Since the discovery of radial glial cells in the human fetal forebrain, this specialized cellular population has been identified in most regions of the vertebrate brain during restricted developmental periods. However, their size, longevity, and significance for guiding migrating neurons have increased with the evolutionary expansion of the mammalian neocortex, reaching a peak in the gyrencephalic human forebrain. The phenotypic distinction of radial glial cells from the more specialized neuronal progenitors in the proliferative zones and from the migrating neurons in the intermediate zone of the primate fetal forebrain, based initially on morphological criteria, has been supported by their ultrastructural, molecular, and physiological characteristics. In addition, modern in vivo and in vitro approaches revealed that these specialized embryonic cells can also generate neuronal cell lines, which either immediately, or after several divisions, migrate along radial shaft processes of the mother cells that span the expanding and convoluted cerebral wall. The multiple functions of radial glial cells and their species-specific adaptations indicate a pivotal role in evolution, development, and pathology of the cerebral neocortex.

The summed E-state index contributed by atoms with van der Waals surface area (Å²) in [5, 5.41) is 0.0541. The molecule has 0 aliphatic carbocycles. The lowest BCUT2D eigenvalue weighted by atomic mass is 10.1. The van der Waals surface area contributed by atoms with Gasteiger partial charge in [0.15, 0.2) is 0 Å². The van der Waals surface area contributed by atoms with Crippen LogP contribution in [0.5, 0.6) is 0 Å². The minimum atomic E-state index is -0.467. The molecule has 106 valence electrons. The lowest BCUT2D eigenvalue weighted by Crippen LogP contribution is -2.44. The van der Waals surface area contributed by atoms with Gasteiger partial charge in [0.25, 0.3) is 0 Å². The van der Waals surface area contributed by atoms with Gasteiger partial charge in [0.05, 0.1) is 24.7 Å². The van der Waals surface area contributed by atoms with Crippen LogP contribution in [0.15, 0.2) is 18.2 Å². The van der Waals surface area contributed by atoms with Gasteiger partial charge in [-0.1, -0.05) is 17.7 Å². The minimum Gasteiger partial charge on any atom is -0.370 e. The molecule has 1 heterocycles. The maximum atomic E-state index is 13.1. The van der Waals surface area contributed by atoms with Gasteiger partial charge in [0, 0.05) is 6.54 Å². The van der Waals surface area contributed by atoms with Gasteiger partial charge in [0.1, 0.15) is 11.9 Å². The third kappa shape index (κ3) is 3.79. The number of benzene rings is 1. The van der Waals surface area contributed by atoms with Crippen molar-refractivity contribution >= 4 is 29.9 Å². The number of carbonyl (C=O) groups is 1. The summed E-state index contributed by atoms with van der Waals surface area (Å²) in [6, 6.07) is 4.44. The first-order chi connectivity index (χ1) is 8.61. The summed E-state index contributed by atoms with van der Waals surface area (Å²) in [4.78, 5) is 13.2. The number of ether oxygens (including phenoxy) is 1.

Copyright 2003 Wiley-Liss, Inc.